Section on Clinical Electrophysiology. Electrotherapeutic terminology in physical therapy.
      It is a noninvasive technique used to manage acute and chronic pain conditions of nociceptive and neuropathic origin.
      • Johnson MI
      Transcutaneous Electrical Nerve Stimulation (TENS) Research to Support Clinical Practice.
      TENS equipment is inexpensive, and the application technique is easy to learn.
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      Direct and indirect benefits reported by users of transcutaneous electrical nerve stimulation for chronic musculoskeletal pain: Qualitative exploration using patient interviews.
      TENS has low risks of harm, including toxicity or other side effects. The postoperative analgesic benefits of TENS, along with secondary beneficial effects, is supported by previous studies following various surgeries: thoracotomies,
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      major and minor visceral surgery,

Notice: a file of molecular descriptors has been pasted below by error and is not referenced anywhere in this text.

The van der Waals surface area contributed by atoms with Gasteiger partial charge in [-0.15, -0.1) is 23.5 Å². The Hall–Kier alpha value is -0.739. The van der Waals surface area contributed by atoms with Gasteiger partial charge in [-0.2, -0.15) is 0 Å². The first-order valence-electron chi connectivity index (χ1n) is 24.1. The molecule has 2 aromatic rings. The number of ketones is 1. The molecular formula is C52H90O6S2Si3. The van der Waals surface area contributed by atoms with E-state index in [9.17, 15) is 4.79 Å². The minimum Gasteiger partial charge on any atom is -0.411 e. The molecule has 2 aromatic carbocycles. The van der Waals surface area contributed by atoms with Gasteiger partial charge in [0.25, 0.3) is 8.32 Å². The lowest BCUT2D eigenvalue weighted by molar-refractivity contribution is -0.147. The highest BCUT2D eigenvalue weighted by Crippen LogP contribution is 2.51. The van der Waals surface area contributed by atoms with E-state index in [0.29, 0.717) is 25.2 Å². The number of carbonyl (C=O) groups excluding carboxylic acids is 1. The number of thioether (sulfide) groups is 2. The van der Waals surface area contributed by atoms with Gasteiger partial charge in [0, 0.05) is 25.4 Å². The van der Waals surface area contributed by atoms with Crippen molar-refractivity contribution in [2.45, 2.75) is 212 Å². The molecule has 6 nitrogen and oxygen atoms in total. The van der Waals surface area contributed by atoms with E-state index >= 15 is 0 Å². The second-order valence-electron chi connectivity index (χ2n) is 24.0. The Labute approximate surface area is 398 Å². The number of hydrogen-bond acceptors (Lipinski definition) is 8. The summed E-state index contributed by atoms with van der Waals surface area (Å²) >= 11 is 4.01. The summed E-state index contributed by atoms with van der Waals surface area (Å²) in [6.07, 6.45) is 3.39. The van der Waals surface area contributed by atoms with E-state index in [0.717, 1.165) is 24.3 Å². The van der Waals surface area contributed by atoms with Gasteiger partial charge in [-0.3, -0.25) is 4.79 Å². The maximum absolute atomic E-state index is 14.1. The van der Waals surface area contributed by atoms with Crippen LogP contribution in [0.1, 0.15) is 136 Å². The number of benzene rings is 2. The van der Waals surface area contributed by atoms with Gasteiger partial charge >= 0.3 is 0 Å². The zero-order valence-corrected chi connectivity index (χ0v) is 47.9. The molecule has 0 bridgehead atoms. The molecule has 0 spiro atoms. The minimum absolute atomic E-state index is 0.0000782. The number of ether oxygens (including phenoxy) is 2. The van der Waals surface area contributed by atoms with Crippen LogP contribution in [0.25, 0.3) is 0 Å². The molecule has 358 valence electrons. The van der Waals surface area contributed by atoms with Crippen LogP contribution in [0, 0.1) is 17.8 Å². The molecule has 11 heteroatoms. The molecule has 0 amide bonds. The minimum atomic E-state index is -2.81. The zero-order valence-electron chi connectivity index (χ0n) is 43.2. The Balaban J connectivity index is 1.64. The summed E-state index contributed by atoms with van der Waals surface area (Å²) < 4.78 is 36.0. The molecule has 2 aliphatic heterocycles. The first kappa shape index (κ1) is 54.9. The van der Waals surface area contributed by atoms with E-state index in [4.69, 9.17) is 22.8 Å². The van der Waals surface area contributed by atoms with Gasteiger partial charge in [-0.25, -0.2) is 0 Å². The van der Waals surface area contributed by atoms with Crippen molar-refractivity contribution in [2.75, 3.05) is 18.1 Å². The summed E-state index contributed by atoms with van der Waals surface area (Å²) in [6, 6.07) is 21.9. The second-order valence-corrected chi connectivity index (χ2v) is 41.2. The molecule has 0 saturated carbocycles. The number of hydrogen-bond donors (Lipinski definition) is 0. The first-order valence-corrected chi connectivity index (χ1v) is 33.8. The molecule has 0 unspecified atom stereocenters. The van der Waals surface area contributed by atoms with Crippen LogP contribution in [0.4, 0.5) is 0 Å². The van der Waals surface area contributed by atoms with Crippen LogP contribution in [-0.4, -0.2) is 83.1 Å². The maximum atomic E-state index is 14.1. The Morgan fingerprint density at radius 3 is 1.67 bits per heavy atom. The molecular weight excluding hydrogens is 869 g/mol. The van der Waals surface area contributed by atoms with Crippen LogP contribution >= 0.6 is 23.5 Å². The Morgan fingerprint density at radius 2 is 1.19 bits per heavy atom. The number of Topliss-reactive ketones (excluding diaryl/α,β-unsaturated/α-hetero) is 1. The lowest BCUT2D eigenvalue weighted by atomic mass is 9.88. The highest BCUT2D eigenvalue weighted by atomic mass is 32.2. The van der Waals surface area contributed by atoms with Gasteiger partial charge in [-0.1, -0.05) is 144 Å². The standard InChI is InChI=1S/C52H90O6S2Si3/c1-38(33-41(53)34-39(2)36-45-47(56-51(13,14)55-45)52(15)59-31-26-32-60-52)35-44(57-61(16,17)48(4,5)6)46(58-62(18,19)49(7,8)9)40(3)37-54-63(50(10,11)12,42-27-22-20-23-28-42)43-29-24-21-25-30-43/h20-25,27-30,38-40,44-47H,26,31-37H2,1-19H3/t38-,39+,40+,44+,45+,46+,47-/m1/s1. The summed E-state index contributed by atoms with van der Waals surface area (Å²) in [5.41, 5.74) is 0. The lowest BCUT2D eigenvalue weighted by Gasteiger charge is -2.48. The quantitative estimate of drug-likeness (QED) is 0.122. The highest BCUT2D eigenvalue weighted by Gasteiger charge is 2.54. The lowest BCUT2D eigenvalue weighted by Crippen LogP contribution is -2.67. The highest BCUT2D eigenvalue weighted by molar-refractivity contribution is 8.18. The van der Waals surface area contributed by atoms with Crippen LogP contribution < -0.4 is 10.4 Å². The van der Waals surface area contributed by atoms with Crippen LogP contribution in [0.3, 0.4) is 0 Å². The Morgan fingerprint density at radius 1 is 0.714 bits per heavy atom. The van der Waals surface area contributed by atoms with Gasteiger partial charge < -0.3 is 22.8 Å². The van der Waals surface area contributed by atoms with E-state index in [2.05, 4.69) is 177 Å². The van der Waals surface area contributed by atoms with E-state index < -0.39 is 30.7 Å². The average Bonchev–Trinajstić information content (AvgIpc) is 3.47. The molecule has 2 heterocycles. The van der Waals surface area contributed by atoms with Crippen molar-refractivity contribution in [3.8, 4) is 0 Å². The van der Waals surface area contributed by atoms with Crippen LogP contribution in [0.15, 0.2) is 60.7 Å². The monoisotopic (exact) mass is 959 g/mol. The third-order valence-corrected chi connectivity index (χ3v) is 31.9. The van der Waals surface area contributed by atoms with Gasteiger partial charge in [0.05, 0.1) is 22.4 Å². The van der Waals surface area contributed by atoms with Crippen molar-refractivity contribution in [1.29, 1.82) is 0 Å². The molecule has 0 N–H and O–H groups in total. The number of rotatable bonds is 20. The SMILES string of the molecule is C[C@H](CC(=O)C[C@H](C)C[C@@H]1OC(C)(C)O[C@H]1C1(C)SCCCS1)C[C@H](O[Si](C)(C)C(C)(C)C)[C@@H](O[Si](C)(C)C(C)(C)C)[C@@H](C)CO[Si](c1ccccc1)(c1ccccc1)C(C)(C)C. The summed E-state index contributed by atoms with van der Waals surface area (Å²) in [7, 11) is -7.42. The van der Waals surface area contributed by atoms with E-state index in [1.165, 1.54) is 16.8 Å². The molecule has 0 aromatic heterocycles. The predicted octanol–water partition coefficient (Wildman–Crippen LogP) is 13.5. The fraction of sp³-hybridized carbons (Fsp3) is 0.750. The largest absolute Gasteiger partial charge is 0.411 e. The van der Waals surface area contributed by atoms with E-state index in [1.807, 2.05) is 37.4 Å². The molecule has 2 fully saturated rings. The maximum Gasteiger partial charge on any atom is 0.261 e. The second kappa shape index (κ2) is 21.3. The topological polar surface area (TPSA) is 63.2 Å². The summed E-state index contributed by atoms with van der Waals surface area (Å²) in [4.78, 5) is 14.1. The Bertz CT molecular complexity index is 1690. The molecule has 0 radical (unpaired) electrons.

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      Adjunct high frequency transcutaneous electric stimulation (TENS) for postoperative pain management during weaning from epidural analgesia following colon surgery: Results from a controlled pilot study.
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      Effectiveness of transcutaneous electrical nerve stimulation on postoperative pain with movement.
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      liposuction,
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      gynecological,
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      High and low frequency TENS reduce postoperative pain intensity after laparoscopic tubal ligation: A randomized controlled trial.
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      High-frequency TENS in post-episiotomy pain relief in primiparous puerpere: A randomized, controlled trial.
      and urological,
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      as well as orthopedic